Deciding to purchase a home is all at once exciting and overwhelming. While your turnkey dream home might not be within your budget right now, the charming fixer-upper down the street is. Did you know it’s possible to leverage your mortgage to help you complete renovations before you move in? HomeStars connected with Alex Leduc, CEO & Principal Broker of Mortgauge to find out more about the options new homeowners have when it comes to buying a home. Read on to learn how to use the budget you have for the home you want.
1. What is a “purchase plus improvements” mortgage and how does it benefit first-time homeowners?
A purchase plus improvements mortgage enables you to borrow additional funds to complete minor renovations on a newly purchased home. The core benefit is that you can finance that renovation (lesser of $40,000 or 10% of the original property value) instead of paying it all upfront out of pocket (as a first-time homeowner, you won’t have a ton of cash lying around after downpayment, closing costs, etc).
Here’s an example of someone who is thinking about buying a $400,000 townhome but would need to spend $40,000 for renovations and wants to put down a 20% downpayment.
Option 1: Standard Purchase
- Purchase Price = $400,000
- Down Payment = $80,000 (20% of $400,000)
- Renovations = $40,000
- Mortgage = $320,000
Cash Flow impact = $80,000 (DP) + $40,000 (renos) = $120,000 paid out
Option 2: Purchase Plus Improvements
- Considered Purchase Price = $440,000 ($400,000 + $40,000 renovations)
- Down Payment $88,000 (20% of $440,000)
- Renovations of $40,000
- Mortgage = $352,000
Upfront equity required = $80,000 (DP) + $40,000 (renos) – $32,000 (extra mortgage amount) = $88,000
The end result is that you can put in those required renovations early on as a new homeowner, rather than needing to put them off until you’ve saved up for the renos in full.
What options do new homeowners have when it comes to leveraging their mortgage to have renovations done?
Other than purchase plus improvements, not much else can be done upfront from a mortgage standpoint. However, to set yourself up for the future you should consider registering a Home Equity Line of Credit that you can draw on at a later date once you have some equity built up in the home. Note that this is only available to someone putting down at least 20% down payment.
Otherwise, they will need to revisit their mortgage at a later date to assess their refinance options. To find out more about what can be done once you’ve had a mortgage for longer, check out this article.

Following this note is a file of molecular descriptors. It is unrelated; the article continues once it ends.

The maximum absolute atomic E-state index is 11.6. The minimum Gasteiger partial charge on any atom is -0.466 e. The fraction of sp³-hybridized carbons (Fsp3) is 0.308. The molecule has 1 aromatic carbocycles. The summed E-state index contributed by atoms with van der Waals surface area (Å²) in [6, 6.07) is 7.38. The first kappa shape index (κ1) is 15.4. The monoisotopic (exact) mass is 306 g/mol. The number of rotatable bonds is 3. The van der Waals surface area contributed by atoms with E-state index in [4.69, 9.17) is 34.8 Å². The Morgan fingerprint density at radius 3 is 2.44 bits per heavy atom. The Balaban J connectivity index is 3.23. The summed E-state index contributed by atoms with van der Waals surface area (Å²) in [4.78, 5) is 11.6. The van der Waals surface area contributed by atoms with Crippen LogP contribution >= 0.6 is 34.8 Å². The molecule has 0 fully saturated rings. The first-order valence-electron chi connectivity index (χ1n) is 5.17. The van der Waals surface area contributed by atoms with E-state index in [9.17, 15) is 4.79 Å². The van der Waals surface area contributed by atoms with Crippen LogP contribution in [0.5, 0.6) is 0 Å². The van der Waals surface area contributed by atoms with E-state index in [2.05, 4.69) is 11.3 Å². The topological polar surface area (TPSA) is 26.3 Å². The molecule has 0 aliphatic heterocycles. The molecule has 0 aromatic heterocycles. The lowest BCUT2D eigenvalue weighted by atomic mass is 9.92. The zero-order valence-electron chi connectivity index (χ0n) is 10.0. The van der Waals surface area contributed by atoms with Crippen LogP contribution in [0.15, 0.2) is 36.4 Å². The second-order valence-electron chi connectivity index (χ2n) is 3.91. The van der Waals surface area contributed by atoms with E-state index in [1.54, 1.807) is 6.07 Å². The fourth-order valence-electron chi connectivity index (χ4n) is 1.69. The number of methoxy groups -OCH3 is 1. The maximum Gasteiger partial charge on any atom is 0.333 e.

Where can first time homeowners go to find out more about their options?
Your mortgage broker should always be your first point of contact. At Mortgauge, we have the most comprehensive mortgage offers tool that helps you compare over 1,000 mortgage offers from over 20 lenders in under 10 seconds. We calculate the total estimated borrowing cost under each option so that you can compare across rate types (fixed/variable), terms (1-10 years), down payment amounts and conditions (prepayments, penalties, HELOC, etc). Once you’re ready to get pre-approved you are assigned a dedicated mortgage broker to work with you throughout the process.
What’s one piece of advice that can help a first-time homeowner get the most out of their mortgage?
Aim to get a great rate, but be sure to factor in all the conditions. Assuming a mortgage of $400,000, the value of 0.05% on your mortgage rate is about $800 (we discuss cashback vs mortgage rates in this article). The scenario I see often is that someone will take a rate that is not materially lower (0.05-0.10% less), but it comes with damaging penalty terms if they break their mortgage early. A lot of people end up breaking their mortgage earlier than 5 years for unforeseen circumstances and they end up having to pay 1.5-2x more in penalties to break, which could be over $9,000 for that $400,000 mortgage based on current rates.
Whether you need a little bit of work or a major renovation done to your new home, the good news is that it’s more attainable than you once thought. To help you get the most out of your home and make your mortgage work for you, be sure to check out Mortgauge. They can help connect you with the right mortgage just like HomeStars can connect you with the right pro.